Gamma-Ray Bursts


About once per day, somewhere on the sky a Gamma-Ray Burst (GRB) flares up for typically a few seconds, often shining for a brief period of time brighter than all other gamma-ray sources together. While it has been clear for many years now that GRBs are observed from all across the universe, their origin and mechanisms are still subject for debate, with collapse of a massive star to a black hole and merging neutron stars being the most popular explanations for 'typical' and the subset of 'short' GRBs, respectively.

While INTEGRAL was not specifically built to observe GRBs, the wide field of view (FOV) of its main instruments leads to a detection of a GRB within their FOV every 1-2 months. In addition, the Anticoincidence Shield of the SPI instrument (SPI-ACS) also serves as an efficient GRB-detector, detecting roughly a GRB every second day, but lacking spatial and spectral information. For a recent overview of the global characteristics of GRBs observed with INTEGRAL see Foley et al. (2008).

IBAS - The INTEGRAL Burst Alert System

GRBs within the FOV of IBIS are largely detected in real-time by the INTEGRAL Burst Alert System (IBAS), running at the ISDC. For strong detections the burst positions are distributed automatically via a subscription mechanism to various recipients, e.g., to the GCN. This rapid dissemination allows direct follow-up observations at other wavelengths. In addition, weaker events are analyzed by a dedicated team who then distribute the information if a GRB is confirmed. All alerts and confirmed GRBs are publicly available from the IBAS pages at IASF Milano.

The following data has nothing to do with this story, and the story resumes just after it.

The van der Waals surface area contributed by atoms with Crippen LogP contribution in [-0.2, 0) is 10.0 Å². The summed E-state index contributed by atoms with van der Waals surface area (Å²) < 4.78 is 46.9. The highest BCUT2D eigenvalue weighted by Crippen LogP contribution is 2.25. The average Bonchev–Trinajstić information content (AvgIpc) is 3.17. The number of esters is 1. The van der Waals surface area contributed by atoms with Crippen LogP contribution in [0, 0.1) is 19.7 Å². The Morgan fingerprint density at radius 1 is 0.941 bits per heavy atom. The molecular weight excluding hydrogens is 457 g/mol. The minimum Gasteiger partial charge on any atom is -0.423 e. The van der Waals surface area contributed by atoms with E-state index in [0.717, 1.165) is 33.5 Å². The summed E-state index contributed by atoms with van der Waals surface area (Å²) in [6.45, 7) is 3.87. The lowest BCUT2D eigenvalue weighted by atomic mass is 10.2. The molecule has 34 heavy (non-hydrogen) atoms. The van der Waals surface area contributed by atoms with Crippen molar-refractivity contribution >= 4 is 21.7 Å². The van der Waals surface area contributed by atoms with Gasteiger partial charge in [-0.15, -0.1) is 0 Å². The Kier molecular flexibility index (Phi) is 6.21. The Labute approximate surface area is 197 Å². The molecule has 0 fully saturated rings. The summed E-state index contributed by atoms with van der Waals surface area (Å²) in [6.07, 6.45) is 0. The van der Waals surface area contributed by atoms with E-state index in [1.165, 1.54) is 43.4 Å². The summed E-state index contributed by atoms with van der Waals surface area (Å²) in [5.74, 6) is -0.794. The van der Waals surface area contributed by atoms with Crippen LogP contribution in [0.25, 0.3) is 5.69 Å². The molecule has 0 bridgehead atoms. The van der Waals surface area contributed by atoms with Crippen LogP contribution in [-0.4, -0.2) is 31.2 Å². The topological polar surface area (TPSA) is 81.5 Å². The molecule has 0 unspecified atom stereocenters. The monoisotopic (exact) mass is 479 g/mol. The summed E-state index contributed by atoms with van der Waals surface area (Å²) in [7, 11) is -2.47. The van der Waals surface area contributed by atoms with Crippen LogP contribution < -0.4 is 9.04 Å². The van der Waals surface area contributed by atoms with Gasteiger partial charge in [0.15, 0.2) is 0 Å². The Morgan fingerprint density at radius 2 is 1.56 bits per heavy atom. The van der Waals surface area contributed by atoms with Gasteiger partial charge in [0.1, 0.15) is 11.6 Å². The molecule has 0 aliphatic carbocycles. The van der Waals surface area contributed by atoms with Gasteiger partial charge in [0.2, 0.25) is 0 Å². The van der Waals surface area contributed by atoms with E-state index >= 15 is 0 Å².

A full list of ACS triggers with the detected GRBs amidst various other rapidly varying events is maintained at the ISDC. While there is usually no position information and no spectral data, the information is used, e.g., in the 3rd Interplanetary Network of Gamma-ray burst detectors (IPN3) to find positions combining data across satellites. Sometimes the ACS data is also used directly in combination with data from other satellites (especially Swift) like for GRB 08062. The first the INTEGRAL SPI-ACS gamma-ray burst catalogue was published by Rau et al. (2005).

Dust scattered X-ray halo (XMM-Newton)
GRB 031203 - an unusually dim burst

GRB 031203 was detected by the IBAS system and the position distributed within 18 s of the trigger. This allowed follow-up observations by various other observatories, including XMM-Newton, Chandra and the VLA. These observations allowed the identification of the host galaxy and the determination of the redshift of only z=0.106, the closest GRB so far. While otherwise appearing like a typical long X-ray burst, the relative small distance makes GRB 031203 about three orders of magnitude less luminous than the usual GRB, similar to the unusual burst GRB 980425. The INTEGRAL results are reported in Sazonov et al. 2004.

GRBs outside the Field of View

Using the Compton scattering between the two layers of the IBIS instrument – ISGRI and PICsIT – Marcinkowski et al. (2006) obtained the location and spectrum of GRB 030406, despite the fact that the burst took place 36.9° off-axis. The analysis method is being used on further bursts and refined.